The very latest Mick Pini MP3 from his new album 'Blues Survivor' has been made available here.
This track is exclusive to this site. The latest
review of "Blues Survivor" can be found just below the downloads section.
If you’re lucky enough to catch Mick live you are guaranteed the real deal; no pedals, no effects, just a (rare) 54 Strat (stroked) played by a bluesmeister. Oh- and how he makes it plead, bleed, sing, scream, cry – and smoke!
With a life time in music you’ll hear echoes and influences from the whole tradition of the blues in Mick’s playing. His uncompromising adherence to a genuine belief in his music has never been deflected. Those distinctive raw, attacking riffs and phrases, often reminiscent of such legendary names as Freddie King, Albert Collins or T-Bone Walker hit you with aggression not unlike a ton of bricks, then in a moment, he’ll melt your heart with a sweeping phrase of pure beauty. These are the hallmarks of Mick Pini: to encounter him live is a joy not to be missed - it’s a blues master class!
Mick started playing guitar as a young boy back in 1960. Since then he’s paid his dues in pubs, clubs, festivals, concert halls - hell, even busking on the streets. Over a lifetime he’s worked with all sorts: Doctor Ross, Professor Longhair, Rich Grech, Mojo Buford, Louisana Red, Dick Heckstall-Smith, Chris Farlowe, Mike Vernon, BB King, Luther Allison – and more than a few others. Currently based in Germany, Mick has more recently worked with Roy Estrada (Little Feat) and Jimmy Carl Black (Frank Zappa).
Live he’s simply brilliant – but why take my word for it; Eric Clapton called him the “legitimate successor to Peter Green”, while Mick Vernon described him as “ having the energy and attack that made Freddie King one of the greats. There are too few great guitarists working the European scene. Sure there are many good ones, but only a few have the potential to make a mark in a way Peter Green did many years ago.” A recent gig produced the newspaper headline: “An honour to see blues legend in action.” Perhaps the most telling tribute is the fact that when Mick is in town, Mick Double, Eric Clapton’s manager can regularly be found at the back of the room, quietly enjoying Mick’s set.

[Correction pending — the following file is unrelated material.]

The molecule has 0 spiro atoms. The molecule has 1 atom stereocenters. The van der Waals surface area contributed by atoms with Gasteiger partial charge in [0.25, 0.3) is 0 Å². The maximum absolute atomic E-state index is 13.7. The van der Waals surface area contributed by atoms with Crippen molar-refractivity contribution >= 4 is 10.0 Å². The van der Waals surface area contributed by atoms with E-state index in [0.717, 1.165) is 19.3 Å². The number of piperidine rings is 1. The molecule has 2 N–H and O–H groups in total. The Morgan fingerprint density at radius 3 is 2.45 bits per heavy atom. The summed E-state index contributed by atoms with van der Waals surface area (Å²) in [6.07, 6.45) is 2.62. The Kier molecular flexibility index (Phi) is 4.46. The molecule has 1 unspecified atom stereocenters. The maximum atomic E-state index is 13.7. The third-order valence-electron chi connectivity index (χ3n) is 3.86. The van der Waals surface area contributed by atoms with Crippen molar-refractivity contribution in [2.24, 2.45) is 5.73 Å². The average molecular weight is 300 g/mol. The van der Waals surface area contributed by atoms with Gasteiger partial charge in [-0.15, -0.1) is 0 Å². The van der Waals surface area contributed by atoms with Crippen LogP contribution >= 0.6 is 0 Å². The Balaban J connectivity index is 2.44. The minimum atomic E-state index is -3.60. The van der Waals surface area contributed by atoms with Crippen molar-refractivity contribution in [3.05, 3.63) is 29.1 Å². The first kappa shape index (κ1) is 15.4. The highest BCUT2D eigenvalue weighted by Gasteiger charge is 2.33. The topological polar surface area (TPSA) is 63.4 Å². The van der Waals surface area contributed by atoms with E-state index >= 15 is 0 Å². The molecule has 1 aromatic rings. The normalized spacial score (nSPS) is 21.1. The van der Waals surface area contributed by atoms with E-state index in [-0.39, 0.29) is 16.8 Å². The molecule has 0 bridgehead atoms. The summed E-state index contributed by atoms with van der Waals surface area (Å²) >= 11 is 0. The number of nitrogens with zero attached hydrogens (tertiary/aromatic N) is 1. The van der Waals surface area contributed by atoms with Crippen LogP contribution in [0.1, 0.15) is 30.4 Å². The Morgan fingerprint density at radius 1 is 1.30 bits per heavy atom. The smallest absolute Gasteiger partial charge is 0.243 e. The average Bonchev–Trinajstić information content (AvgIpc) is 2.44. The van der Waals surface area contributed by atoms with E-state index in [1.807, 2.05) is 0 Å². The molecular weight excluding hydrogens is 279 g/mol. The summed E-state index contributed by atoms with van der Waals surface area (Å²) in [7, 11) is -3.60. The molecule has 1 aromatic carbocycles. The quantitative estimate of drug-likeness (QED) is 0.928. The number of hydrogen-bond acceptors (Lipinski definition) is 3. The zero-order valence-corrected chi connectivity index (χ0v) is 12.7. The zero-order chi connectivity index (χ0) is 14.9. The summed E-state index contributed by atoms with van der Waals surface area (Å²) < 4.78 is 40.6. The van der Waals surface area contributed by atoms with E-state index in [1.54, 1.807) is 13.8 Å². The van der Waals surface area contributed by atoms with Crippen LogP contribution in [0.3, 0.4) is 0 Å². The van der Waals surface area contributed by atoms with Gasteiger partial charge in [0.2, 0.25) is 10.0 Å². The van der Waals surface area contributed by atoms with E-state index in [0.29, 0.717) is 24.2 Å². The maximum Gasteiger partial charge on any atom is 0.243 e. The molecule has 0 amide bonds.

- Maggie Bell - Keep playing them blues Mick.
- Ann Nightingale - absoluteley brilliant.
- Roger Chapman - a great player.
- Dick Hextall Smith - I haven't heard anything like this since I did the Clapton Beano 1966 John Mayall Album.
- Mick Avery (Kinks drummer) - real great player.
- Joachim Kirsten (Blues News Germany ) - will be one of the top acts on the Continent in the future.
- Sherman Robertson - you're the first white blues player with a black feel.
- B.B.King - great man, I like it.
- Luther Allison - Man we´re going to have to get together.
- Dirk Fohrs (Blues News Magazine, Germany) - A great British Blues player.
- Dr Ross - man I love your playing.
- Ian Parker (Blues Matters) - Best live Blues player he´s ever seen and been influenced by.
- Roger Inniss - 'You need help brother'
- HE'S AN ANIMAL"GREAT TO BE ON STAGE WITH - Sam Kelly
Fender 1954 Stratocaster Guitar
Gibson goldtop 1973 Guitar
Gibson 345 1967 Cherry Red Guitar
Martin DX1 acoustic Guitar
Guild Dreadnaught 1968 acoustic guitar
Mesa Boogie mark 111
Fender Hot Rod Deluxe
Dean Markley Combo
Ernie Ball Regular 10 13 17 26 36 46
Martin acoustic Strings 12
** Click here for Booking